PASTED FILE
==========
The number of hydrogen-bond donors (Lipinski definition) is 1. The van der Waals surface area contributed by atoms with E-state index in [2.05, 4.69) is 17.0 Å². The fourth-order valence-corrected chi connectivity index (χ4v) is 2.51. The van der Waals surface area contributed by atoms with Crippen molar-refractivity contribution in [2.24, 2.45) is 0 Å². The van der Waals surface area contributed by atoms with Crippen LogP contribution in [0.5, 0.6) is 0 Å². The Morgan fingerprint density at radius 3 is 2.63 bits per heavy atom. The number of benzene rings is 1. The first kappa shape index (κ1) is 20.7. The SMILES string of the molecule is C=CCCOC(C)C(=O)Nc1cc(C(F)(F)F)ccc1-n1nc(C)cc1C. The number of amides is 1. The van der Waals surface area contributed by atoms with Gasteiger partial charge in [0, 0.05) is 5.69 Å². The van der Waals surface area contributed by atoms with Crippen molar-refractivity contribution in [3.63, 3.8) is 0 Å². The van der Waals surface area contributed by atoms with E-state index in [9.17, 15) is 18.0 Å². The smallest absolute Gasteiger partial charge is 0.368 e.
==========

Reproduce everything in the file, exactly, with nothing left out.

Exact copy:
The number of hydrogen-bond donors (Lipinski definition) is 1. The van der Waals surface area contributed by atoms with E-state index in [2.05, 4.69) is 17.0 Å². The fourth-order valence-corrected chi connectivity index (χ4v) is 2.51. The van der Waals surface area contributed by atoms with Crippen molar-refractivity contribution in [2.24, 2.45) is 0 Å². The van der Waals surface area contributed by atoms with Crippen LogP contribution in [0.5, 0.6) is 0 Å². The Morgan fingerprint density at radius 3 is 2.63 bits per heavy atom. The number of benzene rings is 1. The first kappa shape index (κ1) is 20.7. The SMILES string of the molecule is C=CCCOC(C)C(=O)Nc1cc(C(F)(F)F)ccc1-n1nc(C)cc1C. The number of amides is 1. The van der Waals surface area contributed by atoms with Gasteiger partial charge in [0, 0.05) is 5.69 Å². The van der Waals surface area contributed by atoms with Crippen molar-refractivity contribution in [3.63, 3.8) is 0 Å². The van der Waals surface area contributed by atoms with E-state index in [9.17, 15) is 18.0 Å². The smallest absolute Gasteiger partial charge is 0.368 e.